56. 56.
    Retes-Mantilla, R.F., Torres-Mancera, M.T., Lugardo-Bravo, M.T.: Economic benefits for the food and beverage industry in Mexico with the use of vanillin obtained from nejayote. Custos e Agronegocio 11(3), 86–105 (2015)Google Scholar
  57. 57.
    El-Shourbagy, G.A., El-Zahar, K.M.: Oxidative stability of ghee as affected by natural antioxidants extracted from food processing wastes. Ann. Agric. Sci. 59(2), 213–220 (2014)Google Scholar
  58. 58.
    Rojas-García, C., García-Lara, S., Serna-Saldivar, S.O., Gutiérrez-Uribe, J.A.: Chemopreventive effects of free and bound phenolics associated to steep waters (Nejayote) obtained after nixtamalization of different maize types. Plant Foods Hum. Nutr. 67(1), 94–99 (2012)CrossRefGoogle Scholar
  59. 59.
    Valderrama-Bravo, C., Domínguez-Pacheco, F., Hernández-Aguilar, C., Flores-Saldaña, N., Villagran-Ortíz, P., Pérez-Reyes, C., Sanchez-Hernández, G., Oaxaca-Luna, A.: Effect of nixtamalized maize with lime water (Nejayote) on rheological and microbiological properties of Masa. J. Food Process. Preserv. 41, 1–9 (2016). doi: 10.1111/jfpp.12748 Google Scholar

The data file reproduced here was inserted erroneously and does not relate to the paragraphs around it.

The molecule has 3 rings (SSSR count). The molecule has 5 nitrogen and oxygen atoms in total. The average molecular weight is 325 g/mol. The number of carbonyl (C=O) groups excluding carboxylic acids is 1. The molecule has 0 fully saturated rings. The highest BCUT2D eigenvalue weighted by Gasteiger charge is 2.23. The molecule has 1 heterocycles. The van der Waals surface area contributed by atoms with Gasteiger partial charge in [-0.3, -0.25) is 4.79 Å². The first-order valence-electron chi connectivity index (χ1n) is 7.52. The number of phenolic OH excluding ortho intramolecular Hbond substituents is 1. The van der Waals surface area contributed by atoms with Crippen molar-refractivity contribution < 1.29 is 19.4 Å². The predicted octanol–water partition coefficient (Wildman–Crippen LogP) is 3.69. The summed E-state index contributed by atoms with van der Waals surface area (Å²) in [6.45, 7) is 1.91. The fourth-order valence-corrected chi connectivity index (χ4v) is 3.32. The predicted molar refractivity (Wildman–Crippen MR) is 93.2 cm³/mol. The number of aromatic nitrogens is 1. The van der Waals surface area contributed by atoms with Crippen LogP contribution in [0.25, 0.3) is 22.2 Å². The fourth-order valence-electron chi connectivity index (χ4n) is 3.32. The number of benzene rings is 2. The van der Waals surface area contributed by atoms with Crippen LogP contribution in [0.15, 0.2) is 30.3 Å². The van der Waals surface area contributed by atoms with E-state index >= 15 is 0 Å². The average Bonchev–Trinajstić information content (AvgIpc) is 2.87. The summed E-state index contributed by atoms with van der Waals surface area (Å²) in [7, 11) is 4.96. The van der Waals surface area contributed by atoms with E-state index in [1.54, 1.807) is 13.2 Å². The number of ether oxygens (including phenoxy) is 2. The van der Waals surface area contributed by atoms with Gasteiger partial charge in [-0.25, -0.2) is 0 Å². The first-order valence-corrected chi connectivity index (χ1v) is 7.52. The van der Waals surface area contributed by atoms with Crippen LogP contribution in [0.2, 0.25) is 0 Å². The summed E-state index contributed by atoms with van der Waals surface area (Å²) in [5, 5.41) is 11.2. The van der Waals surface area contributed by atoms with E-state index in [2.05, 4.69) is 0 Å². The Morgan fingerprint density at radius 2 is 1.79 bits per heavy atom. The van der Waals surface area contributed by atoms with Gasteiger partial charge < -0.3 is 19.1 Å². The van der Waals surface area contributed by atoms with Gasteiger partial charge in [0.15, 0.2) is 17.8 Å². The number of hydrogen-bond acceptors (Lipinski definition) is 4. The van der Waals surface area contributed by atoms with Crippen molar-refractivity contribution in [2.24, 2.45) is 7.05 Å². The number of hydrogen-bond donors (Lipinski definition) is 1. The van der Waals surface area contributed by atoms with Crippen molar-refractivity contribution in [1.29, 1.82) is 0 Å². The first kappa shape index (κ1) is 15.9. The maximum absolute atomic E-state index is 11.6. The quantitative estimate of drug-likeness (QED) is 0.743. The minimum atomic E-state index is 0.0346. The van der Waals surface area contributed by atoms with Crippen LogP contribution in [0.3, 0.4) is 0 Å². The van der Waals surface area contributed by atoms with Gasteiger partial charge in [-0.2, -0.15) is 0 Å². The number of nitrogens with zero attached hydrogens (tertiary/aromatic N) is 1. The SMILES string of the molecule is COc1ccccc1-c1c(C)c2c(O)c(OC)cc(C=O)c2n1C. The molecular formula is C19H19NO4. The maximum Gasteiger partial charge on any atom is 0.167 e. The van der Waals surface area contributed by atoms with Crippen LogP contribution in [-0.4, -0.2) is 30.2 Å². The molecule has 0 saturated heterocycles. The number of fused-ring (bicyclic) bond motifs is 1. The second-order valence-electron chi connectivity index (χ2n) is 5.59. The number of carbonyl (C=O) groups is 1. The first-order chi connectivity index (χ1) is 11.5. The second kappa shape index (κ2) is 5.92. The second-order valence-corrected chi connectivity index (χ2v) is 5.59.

60. 60.
    Galanakis, C.M., Castro-Muñoz, R., Cassano, A., Conidi, C.: Recovery of high-added-value compounds from food waste by membrane technology. In: Figoli, A., Cassano, A., Basile, A., Membrane technologies for biorefining. Elsevier, London (2016)Google Scholar
  61. 61.
    Galanakis, C.M., Schieber, A.: Recovery and utilization of valuable compounds from food processing by-products. Food Res. Int. 65, 299–300 (2014)CrossRefGoogle Scholar

Copyright information

© Springer Science+Business Media B.V. 2017

Authors and Affiliations

  • Roberto Castro-Muñoz
    • 1
    Email author
  • Vlastimil Fíla
    • 1
  • Enrique Durán-Páramo
    • 2
  1. 1.University of Chemistry and Technology PraguePrague 6Czech Republic
  2. 2.Laboratorio de Bioconversiones, Unidad Profesional Interdisciplinaria de Biotecnología, Instituto Politécnico NacionalMexicoMexico

Personalised recommendations